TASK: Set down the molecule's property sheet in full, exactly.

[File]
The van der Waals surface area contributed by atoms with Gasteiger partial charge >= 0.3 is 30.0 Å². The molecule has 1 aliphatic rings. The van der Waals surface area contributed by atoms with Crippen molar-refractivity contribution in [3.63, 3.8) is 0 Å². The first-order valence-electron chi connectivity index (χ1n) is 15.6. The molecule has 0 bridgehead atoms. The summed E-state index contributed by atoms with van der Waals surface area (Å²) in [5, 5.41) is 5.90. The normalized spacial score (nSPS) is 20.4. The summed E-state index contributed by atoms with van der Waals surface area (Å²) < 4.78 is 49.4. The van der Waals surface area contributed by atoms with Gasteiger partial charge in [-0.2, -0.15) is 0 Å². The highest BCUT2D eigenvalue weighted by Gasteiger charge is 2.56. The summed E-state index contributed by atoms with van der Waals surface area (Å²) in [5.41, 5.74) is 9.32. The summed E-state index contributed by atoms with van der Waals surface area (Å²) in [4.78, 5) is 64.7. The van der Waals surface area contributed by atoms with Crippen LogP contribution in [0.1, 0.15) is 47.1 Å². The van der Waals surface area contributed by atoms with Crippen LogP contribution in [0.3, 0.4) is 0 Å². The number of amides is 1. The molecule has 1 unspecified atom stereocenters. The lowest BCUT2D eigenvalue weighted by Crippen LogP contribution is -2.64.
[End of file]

The van der Waals surface area contributed by atoms with Gasteiger partial charge >= 0.3 is 30.0 Å². The molecule has 1 aliphatic rings. The van der Waals surface area contributed by atoms with Crippen molar-refractivity contribution in [3.63, 3.8) is 0 Å². The first-order valence-electron chi connectivity index (χ1n) is 15.6. The molecule has 0 bridgehead atoms. The summed E-state index contributed by atoms with van der Waals surface area (Å²) in [5, 5.41) is 5.90. The normalized spacial score (nSPS) is 20.4. The summed E-state index contributed by atoms with van der Waals surface area (Å²) < 4.78 is 49.4. The van der Waals surface area contributed by atoms with Gasteiger partial charge in [-0.2, -0.15) is 0 Å². The highest BCUT2D eigenvalue weighted by Gasteiger charge is 2.56. The summed E-state index contributed by atoms with van der Waals surface area (Å²) in [5.41, 5.74) is 9.32. The summed E-state index contributed by atoms with van der Waals surface area (Å²) in [4.78, 5) is 64.7. The van der Waals surface area contributed by atoms with Crippen LogP contribution in [0.1, 0.15) is 47.1 Å². The van der Waals surface area contributed by atoms with Crippen LogP contribution in [0.3, 0.4) is 0 Å². The number of amides is 1. The molecule has 1 unspecified atom stereocenters. The lowest BCUT2D eigenvalue weighted by Crippen LogP contribution is -2.64.